A new variant of the coronavirus, which appears to be more transmissible, has been discovered in South Africa and is being blamed for a new surge in COVID-19 cases there.
Though it emerged independently, it features a similar mutation to the new variant discovered in the United Kingdom that scientists say is more transmissible, prompting many nations to ban travel from Britain.
South Africa’s health minister, Zweli Mkhize, said that the new variant there appeared to be linked to higher rates of severe illness in younger people, and that scientists are working to learn more about it.
Germany, Switzerland, Israel, Turkey, and Saudi Arabia are among countries that have stopped flights to and from South Africa.
CBS News’ Haley Ott spoke with Tulio de Oliveira, director of KwaZulu-Natal Research Innovation and Sequencing Platform (KRISP) at the University of KwaZulu-Natal in Durban, South Africa, who is part of the team that discovered the new variant. A transcript of the interview below has been edited for length and clarity.
Haley Ott: We’re hearing reports of new variants of the coronavirus emerging in countries around the world. What’s happening in South Africa?
Professor Tulio de Oliveira: We have a new variant that has been spreading very fast, and that has done similar (things) to what the variant London has done — that is, to dominate. What it means — dominate — is displacing all the others, like 20, 30 different lineages, that we had.
It’s very important to notice that the variants between South Africa and the U.K. They are very different. They do not have a common origin, but they have a few similarities. Both of them have a key mutation in the spike glycoprotein that allows the spike protein, most probably, to bind better to the cells and enter the body. Both of us, in South Africa and the U.K., believe that this lineage is much more transmissible than the previous lineage. And we are trying to study that as quickly and as thoroughly as possible.
Is there any indication that these new variants have worse outcomes in terms of the severity of the disease in South Africa or in the U.K.?
At the moment, we believe, both in South Africa and the U.K., that the severity of the disease is similar. But again, it’s still an open question. But we have no reason to believe that the disease severity is dissimilar. However, if it is spreading much faster, we end up with much more people, just by the sheer number, sick.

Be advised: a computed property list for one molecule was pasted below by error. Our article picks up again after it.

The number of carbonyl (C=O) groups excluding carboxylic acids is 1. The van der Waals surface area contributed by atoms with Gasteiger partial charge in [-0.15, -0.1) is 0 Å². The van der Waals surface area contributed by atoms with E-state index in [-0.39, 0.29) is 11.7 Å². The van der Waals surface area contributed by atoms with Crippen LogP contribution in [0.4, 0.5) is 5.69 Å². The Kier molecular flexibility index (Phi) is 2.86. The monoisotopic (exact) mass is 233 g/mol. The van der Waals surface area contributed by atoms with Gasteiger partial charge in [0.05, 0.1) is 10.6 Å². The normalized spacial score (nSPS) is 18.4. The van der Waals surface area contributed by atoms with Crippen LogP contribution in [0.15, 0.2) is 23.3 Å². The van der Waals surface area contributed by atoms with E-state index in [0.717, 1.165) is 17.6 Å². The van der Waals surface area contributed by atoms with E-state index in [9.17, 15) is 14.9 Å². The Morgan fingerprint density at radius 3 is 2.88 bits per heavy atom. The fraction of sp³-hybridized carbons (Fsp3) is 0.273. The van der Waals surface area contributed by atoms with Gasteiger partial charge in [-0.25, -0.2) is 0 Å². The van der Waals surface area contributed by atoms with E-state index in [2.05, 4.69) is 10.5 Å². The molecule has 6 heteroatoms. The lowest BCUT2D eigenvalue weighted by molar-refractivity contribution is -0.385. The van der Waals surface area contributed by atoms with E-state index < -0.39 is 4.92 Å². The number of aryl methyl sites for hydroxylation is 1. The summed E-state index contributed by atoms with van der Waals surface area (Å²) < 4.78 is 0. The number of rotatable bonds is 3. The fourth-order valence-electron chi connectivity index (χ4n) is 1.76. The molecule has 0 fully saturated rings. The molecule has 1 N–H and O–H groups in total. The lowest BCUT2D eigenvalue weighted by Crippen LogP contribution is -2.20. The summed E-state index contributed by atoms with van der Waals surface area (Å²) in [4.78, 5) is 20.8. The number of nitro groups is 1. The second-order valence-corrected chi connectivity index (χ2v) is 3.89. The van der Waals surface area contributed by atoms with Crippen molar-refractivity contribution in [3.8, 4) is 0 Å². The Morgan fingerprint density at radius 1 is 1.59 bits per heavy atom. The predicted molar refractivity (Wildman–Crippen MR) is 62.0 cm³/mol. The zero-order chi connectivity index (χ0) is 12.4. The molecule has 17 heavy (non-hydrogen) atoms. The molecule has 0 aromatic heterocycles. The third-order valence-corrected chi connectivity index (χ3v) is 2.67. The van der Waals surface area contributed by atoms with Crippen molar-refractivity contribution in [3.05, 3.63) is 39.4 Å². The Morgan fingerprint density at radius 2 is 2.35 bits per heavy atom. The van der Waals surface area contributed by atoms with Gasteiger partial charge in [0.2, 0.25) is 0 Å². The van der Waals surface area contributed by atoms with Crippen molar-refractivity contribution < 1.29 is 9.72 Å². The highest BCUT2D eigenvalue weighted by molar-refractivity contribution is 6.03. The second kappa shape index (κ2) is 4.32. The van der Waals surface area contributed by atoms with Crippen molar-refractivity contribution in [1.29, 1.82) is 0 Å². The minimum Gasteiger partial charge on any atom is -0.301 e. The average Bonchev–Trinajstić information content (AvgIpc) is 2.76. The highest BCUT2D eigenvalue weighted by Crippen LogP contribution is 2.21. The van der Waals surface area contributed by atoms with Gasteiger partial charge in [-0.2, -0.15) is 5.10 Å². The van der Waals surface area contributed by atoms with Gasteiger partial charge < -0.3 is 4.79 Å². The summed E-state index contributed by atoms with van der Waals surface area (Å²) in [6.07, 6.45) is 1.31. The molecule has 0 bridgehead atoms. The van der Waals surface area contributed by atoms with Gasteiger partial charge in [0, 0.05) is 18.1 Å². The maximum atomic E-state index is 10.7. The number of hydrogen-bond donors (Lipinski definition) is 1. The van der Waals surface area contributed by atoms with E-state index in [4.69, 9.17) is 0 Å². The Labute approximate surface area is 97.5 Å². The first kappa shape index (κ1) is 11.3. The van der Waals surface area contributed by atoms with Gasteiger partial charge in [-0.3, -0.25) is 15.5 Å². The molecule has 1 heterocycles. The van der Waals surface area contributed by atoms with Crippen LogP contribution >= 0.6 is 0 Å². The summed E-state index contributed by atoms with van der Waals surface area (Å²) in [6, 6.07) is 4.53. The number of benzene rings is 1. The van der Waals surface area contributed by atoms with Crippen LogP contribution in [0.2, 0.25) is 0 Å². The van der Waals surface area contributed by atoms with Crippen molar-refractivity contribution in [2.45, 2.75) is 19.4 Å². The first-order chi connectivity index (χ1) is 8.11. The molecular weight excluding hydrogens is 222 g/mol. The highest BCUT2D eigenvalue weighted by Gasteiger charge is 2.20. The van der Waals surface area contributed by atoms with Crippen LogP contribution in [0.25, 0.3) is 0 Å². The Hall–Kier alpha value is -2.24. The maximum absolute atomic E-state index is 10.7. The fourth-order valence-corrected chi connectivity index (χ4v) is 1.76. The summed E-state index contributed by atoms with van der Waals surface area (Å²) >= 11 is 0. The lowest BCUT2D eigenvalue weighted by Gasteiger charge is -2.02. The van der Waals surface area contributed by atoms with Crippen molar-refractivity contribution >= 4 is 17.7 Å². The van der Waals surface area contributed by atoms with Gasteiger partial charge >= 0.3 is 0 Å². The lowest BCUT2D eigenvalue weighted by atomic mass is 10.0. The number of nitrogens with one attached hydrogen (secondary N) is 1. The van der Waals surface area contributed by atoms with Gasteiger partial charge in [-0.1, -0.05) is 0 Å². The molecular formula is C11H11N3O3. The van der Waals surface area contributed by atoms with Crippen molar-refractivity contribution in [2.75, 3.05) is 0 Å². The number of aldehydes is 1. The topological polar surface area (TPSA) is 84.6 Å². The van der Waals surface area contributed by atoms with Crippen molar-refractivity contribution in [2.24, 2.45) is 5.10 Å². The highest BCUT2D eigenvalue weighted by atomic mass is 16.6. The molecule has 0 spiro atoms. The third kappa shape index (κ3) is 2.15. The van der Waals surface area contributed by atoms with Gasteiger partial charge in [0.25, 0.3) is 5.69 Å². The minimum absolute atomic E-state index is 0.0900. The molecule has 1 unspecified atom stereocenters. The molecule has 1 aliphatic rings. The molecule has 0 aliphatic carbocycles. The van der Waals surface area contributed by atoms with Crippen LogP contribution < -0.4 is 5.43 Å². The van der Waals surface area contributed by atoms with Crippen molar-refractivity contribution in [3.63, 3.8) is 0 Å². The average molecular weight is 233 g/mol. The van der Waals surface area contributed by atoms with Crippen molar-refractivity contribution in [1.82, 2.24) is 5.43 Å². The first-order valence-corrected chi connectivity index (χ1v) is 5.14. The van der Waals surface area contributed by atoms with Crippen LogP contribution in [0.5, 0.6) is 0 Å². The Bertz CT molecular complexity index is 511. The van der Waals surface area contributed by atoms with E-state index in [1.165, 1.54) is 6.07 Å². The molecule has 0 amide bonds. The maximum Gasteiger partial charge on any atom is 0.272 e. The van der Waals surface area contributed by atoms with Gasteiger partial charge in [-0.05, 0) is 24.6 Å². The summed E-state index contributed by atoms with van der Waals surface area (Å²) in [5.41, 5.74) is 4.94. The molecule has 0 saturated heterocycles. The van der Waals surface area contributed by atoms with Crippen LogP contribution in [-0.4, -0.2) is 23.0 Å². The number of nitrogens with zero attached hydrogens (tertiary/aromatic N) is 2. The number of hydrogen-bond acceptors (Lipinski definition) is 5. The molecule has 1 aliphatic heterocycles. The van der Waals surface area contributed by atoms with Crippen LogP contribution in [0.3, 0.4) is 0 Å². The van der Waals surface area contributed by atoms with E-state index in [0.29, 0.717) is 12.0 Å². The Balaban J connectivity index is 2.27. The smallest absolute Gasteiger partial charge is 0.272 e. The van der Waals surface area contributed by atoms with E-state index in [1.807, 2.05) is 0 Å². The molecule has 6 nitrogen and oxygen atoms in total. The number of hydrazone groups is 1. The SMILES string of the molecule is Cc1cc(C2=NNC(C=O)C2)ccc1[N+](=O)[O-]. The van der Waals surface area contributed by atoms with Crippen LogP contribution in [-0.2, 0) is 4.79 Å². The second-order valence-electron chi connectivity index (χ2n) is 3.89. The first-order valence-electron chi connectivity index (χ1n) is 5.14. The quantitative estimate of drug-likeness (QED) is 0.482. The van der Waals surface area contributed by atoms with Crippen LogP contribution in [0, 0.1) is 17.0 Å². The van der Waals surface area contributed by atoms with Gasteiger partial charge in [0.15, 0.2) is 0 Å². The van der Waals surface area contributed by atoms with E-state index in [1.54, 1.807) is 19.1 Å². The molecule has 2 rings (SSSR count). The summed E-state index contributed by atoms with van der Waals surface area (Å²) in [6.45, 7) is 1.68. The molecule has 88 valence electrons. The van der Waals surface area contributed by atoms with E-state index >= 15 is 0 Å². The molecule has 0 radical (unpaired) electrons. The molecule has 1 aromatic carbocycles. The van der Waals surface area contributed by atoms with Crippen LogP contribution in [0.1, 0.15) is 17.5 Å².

As more information comes out about these new variants and, in different countries, as governments announce their plans to respond, I think people might be slightly confused about how intense their reaction should be to this. Some people are saying viruses mutate all the time, this is not unusual. But also we’re hearing that it’s much more transmissible. How concerned should people be about these new variants?
Yes, viruses do mutate all the time. And the SARS-CoV-2 [coronavirus] had kind of a fixed linear mutation rate of around two mutations a month. We haven’t been worried before about the previous mutations because they seemed not to affect drastically the biological properties of the virus. And that’s why we’ve become more concerned, when two independent variants seem to be spreading quicker in two areas of the world. We wouldn’t be surprised if other countries also find strains that that seem to be transmitting better due to mutations in the spike protein.
Can you tell me a bit about how you discovered this new lineage in South Africa?
We increased the genomic surveillance in the area in South Africa that was getting the first surge of the second wave, because we were quite surprised. Because in South African summer, we are not expecting a surge and a big second wave to start in the summer. And then when we surveyed that, we saw that this lineage seemed to be displacing the other ones, but also spreading very fast across the coast.
What do you think people should understand about what’s happening here?
We have to almost take an approach similar to many of the South Asian and Asian and Oceania countries that tried to stop transmission and tried to stop transmission when it starts, reacting very strongly to a small number of cases. So what happened in South Africa, in the U.K., in the United States, or Brazil, is we have been leaving this virus circulating at relatively low or high level and trying to learn to live with the virus. But maybe the virus is beginning to outsmart us.
We are quite concerned, not only for South Africa, but also for the rest of Africa. Our health system has been has been affected by 20 years of HIV and TB epidemics, so we are quite concerned that while Africa may have escaped the first wave quite successfully, if it doesn’t become more strict and try to control this virus, we may not escape this this second wave as successfully as we did in the first one.